Spectacle before sound: Grammy performers fight for eyes, not ears

The Grammys might not have “put a ring on it” Sunday night, but by bestowing Beyonce with some serious precious metal — six trophies to add to the seven she had previously won — the voters behind music’s biggest honor showed they’re ready for a special lifetime commitment. With apologies to the Kings of Leon’s winning “Use Somebody,” this trophy haul really was the record of the year — the most awards given to a female solo performer on one night.

With that kind of statement, Grammy voters will now try to hand her an award every time she releases a piece of music. It has been this way in the past with others they have loved dearly: Stevie Wonder, Paul Simon, Alison Krauss, U2. The latter — with their own record, 22 awards for a group — proved how the Grammys’ love can fade along with sales. They went home empty-handed Sunday after their latest album underperformed on the charts.

More than ever, the honors are synonymous with commercial popularity. That’s why Beyonce’s ubiquitous “Single Ladies” was honored as song of the year — I guess it could have been because of its lyrical craft, but let’s not kid ourselves — and why Taylor Swift took home album of the year for her top-selling “Fearless.” Swift is the youngest person ever to win album of the year, which is fitting for a year in which the ceremony went out of its way to cast off past allegations of stodginess and celebrate youthful musical exuberance. (However, the way Susan Boyle’s new year is going sales-wise might result next year in a tribute to middle-aged cat-hoarders with huge voices.)

Of course, the new focus on popular acts is a tactic to ensure a lively live show and resulting rating rewards. So, how was the telecast itself? I’m going to do this sort of like a live blog, except it won’t be live and won’t be on a blog. I’m simply typing while watching the show on DVR after work — thankfully, with a bottle of wine at my side.

Well, we start off with a paean to the weirdness of Lady Gaga and Elton John (in matching sequined eyewear). Pounding keys together on opposite sides of a piano that looks as if it has been designed as a tribute to fisting, they segue from a Gaga pop hit of the moment to John’s timeless “Your Song.” Of course, the music — whether ephemeral or indelible — is just a backdrop for Gaga’s signature blend of performance art, set decoration and costume design. And in that shimmering, green, angelic ensemble, she looked like the offspring of a seraphim raped by an extraterrestrial. Success? I guess.

From intergenerational oddity to a marketing opportunity. Green Day teamed up with the cast of the upcoming Broadway spinoff of 2004’s “American Idiot” to perform a song from their latest album, “21st Century Breakdown.” What? I guess it doesn’t make sense to play a six-year old song, but why have the Broadway actors there at all if not to plug the musical? That said, “21 Guns” sounded good enough with this “Glee” treatment.

Beyonce comes out flanked by what appears to be her own revolutionary guard. They’re dressed as stormtroopers. She sings about wanting to be a boy—is that why she’s paying homage to sci-fi geeks? Does she know that she’ll be able to have a man put a ring on it only in Massachusetts and a few select states if this anatomical wish comes true? But before she examines the finer points of F-to-M surgery, she turns her attention to an ode to feminine rage, Alanis Morisette’s angst classic, “You Oughta Know.” From aspirations of becoming a male to hating them—that’s some kind of range, though certainly not in octaves.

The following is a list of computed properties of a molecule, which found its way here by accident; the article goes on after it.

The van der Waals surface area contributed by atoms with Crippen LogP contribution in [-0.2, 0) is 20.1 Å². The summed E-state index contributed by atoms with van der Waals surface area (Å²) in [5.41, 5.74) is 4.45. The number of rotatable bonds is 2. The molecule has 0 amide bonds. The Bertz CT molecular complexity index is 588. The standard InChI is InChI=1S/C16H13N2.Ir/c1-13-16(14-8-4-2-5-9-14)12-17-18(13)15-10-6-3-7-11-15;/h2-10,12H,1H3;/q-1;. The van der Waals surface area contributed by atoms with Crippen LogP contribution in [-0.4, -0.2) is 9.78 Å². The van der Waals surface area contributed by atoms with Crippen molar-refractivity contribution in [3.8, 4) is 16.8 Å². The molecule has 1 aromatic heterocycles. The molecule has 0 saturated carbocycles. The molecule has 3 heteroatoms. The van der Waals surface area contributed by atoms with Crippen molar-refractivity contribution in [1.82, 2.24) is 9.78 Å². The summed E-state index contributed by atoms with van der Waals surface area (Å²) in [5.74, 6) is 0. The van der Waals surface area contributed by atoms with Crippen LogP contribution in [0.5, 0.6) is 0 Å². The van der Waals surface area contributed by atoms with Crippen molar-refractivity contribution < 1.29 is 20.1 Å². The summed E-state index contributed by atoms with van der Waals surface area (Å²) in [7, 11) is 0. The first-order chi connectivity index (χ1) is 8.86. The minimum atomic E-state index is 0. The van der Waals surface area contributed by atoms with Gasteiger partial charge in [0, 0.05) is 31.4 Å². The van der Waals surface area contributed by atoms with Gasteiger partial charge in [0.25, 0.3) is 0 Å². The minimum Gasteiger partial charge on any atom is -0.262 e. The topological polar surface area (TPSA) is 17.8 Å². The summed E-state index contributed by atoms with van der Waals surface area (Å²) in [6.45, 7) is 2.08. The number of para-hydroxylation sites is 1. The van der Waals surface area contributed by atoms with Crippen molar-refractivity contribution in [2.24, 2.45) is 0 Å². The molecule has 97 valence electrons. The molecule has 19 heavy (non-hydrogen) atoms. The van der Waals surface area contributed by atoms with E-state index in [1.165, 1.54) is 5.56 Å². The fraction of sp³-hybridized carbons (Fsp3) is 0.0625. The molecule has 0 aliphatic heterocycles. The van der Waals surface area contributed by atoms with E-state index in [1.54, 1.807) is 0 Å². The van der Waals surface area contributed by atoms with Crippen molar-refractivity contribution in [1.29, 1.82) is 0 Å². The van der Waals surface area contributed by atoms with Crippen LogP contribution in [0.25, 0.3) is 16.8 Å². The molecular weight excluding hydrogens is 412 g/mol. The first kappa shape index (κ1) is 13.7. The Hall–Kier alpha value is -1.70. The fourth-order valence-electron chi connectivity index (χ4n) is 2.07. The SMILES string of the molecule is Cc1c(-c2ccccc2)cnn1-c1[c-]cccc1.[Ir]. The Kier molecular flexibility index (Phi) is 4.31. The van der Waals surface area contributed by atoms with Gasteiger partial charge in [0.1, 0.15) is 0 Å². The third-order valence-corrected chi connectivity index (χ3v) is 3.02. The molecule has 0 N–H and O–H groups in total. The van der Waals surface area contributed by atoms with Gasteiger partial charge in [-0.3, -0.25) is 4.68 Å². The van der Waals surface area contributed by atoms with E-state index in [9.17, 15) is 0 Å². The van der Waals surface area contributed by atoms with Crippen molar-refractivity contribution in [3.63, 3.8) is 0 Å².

Leonard Cohen won a lifetime achievement award, but we don’t even get an awkward pop-star cover of “Hallelujah.” That bites, but it’s not surprising seeing as his only Grammy came as a featured artist on Herbie Hancock’s “River: The Joni Letters.” What a dishonor to our greatest living lyricist. Instead, we get a stripped-down Pink — as in nearly naked, not acoustic — spinning above the stage like a licentious, glitter-adorned trapeze artist on a piece of fabric attached to the world’s most ostentatiously decorated crane. I see a bright future for you, Pink — in Cirque de Soleil.

Oh, and Loretta Lynn also won a lifetime achievement award. How about pairing this country-music firebrand with Jack White, who produced her amazing 2004 comeback, “Van Lear Rose”? Nope, no room for that. We have to make time for the Black Eyed Peas’ epic effort to outweird Lady Gaga. If Gaga teamed up with the Peas they could be a Weirdo Supergroup — that would have been perfect for the Michael Jackson tribute (more on that in a minute). The Pea-ons are attired from some bargain-outlet S&M outfitter while their background dancers seem to be staging “Transformers 3: The Musical” behind them. Their parting remark — “welcome to the future” — is a sad and ominous battle cry. (Confession: “I Gotta Feeling” is kind of catchy).

We get some mediocre country-pop courtesy of Lady Antebellum, then it’s on to … Robert Downey Jr. … introducing a bit of culture. Hmmm, I’m listening. Opera at the Grammys? Psych! It’s Jamie Foxx and T-Pain. Take that, culture! A caped and heavily Auto-Tuned Foxx is wearing an outfit I can only describe as Civil War general casual while T-Pain rocks a huge, white, curly wig as he faux-conducts an orchestra of gyrating ‘hos. At some point, Slash pops out with his trademark top hat and guitar and plays a bit of Guns ‘N Roses’ “November Rain,” because it wasn’t quite strange enough already.